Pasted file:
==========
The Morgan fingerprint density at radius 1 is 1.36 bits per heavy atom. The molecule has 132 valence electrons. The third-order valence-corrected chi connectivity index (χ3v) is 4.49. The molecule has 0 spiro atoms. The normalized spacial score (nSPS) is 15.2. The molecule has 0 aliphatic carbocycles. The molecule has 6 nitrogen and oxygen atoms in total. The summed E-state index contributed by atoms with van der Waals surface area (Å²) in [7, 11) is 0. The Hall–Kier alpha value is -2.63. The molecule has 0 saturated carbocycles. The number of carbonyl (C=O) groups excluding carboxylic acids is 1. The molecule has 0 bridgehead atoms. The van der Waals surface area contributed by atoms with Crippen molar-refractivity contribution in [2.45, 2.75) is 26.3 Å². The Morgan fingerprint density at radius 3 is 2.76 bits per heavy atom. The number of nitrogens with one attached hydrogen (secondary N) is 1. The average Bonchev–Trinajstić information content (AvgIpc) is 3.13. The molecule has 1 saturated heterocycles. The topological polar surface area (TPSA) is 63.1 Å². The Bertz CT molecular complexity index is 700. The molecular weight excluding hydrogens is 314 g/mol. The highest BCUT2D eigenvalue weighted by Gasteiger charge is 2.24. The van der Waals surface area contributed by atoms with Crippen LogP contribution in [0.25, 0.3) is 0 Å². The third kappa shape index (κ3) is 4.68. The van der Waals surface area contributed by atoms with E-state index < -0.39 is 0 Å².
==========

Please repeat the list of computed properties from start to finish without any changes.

The Morgan fingerprint density at radius 1 is 1.36 bits per heavy atom. The molecule has 132 valence electrons. The third-order valence-corrected chi connectivity index (χ3v) is 4.49. The molecule has 0 spiro atoms. The normalized spacial score (nSPS) is 15.2. The molecule has 0 aliphatic carbocycles. The molecule has 6 nitrogen and oxygen atoms in total. The summed E-state index contributed by atoms with van der Waals surface area (Å²) in [7, 11) is 0. The Hall–Kier alpha value is -2.63. The molecule has 0 saturated carbocycles. The number of carbonyl (C=O) groups excluding carboxylic acids is 1. The molecule has 0 bridgehead atoms. The van der Waals surface area contributed by atoms with Crippen molar-refractivity contribution in [2.45, 2.75) is 26.3 Å². The Morgan fingerprint density at radius 3 is 2.76 bits per heavy atom. The number of nitrogens with one attached hydrogen (secondary N) is 1. The average Bonchev–Trinajstić information content (AvgIpc) is 3.13. The molecule has 1 saturated heterocycles. The topological polar surface area (TPSA) is 63.1 Å². The Bertz CT molecular complexity index is 700. The molecular weight excluding hydrogens is 314 g/mol. The highest BCUT2D eigenvalue weighted by Gasteiger charge is 2.24. The van der Waals surface area contributed by atoms with Crippen LogP contribution in [0.25, 0.3) is 0 Å². The third kappa shape index (κ3) is 4.68. The van der Waals surface area contributed by atoms with E-state index < -0.39 is 0 Å².